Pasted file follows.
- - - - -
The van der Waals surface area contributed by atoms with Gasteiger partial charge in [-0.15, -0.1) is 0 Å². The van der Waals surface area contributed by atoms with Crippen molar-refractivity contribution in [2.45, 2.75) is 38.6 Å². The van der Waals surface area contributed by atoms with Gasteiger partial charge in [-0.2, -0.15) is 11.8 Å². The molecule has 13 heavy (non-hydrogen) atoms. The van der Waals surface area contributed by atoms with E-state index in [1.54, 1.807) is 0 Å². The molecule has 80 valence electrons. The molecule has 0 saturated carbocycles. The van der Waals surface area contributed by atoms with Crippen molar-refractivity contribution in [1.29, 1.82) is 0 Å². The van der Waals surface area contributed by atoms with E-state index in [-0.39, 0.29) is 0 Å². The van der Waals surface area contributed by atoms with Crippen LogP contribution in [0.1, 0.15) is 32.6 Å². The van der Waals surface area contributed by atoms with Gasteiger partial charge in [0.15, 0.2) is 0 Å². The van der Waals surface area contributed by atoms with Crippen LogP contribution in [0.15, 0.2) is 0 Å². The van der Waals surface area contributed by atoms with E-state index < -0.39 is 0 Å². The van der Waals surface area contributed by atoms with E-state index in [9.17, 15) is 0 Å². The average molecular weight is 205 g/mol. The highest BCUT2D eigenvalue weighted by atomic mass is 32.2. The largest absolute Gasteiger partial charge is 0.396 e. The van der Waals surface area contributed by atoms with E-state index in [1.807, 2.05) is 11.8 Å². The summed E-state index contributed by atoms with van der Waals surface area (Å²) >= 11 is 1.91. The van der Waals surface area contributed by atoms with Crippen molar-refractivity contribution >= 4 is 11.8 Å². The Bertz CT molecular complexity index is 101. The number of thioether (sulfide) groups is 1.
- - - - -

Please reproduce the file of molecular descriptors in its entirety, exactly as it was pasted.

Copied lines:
The van der Waals surface area contributed by atoms with Gasteiger partial charge in [-0.15, -0.1) is 0 Å². The van der Waals surface area contributed by atoms with Crippen molar-refractivity contribution in [2.45, 2.75) is 38.6 Å². The van der Waals surface area contributed by atoms with Gasteiger partial charge in [-0.2, -0.15) is 11.8 Å². The molecule has 13 heavy (non-hydrogen) atoms. The van der Waals surface area contributed by atoms with E-state index in [1.54, 1.807) is 0 Å². The molecule has 80 valence electrons. The molecule has 0 saturated carbocycles. The van der Waals surface area contributed by atoms with Crippen molar-refractivity contribution in [1.29, 1.82) is 0 Å². The van der Waals surface area contributed by atoms with E-state index in [-0.39, 0.29) is 0 Å². The van der Waals surface area contributed by atoms with Crippen LogP contribution in [0.1, 0.15) is 32.6 Å². The van der Waals surface area contributed by atoms with Gasteiger partial charge in [0.15, 0.2) is 0 Å². The van der Waals surface area contributed by atoms with Crippen LogP contribution in [0.15, 0.2) is 0 Å². The van der Waals surface area contributed by atoms with E-state index < -0.39 is 0 Å². The van der Waals surface area contributed by atoms with E-state index in [9.17, 15) is 0 Å². The average molecular weight is 205 g/mol. The highest BCUT2D eigenvalue weighted by atomic mass is 32.2. The largest absolute Gasteiger partial charge is 0.396 e. The van der Waals surface area contributed by atoms with E-state index in [1.807, 2.05) is 11.8 Å². The summed E-state index contributed by atoms with van der Waals surface area (Å²) >= 11 is 1.91. The van der Waals surface area contributed by atoms with Crippen molar-refractivity contribution >= 4 is 11.8 Å². The Bertz CT molecular complexity index is 101. The number of thioether (sulfide) groups is 1.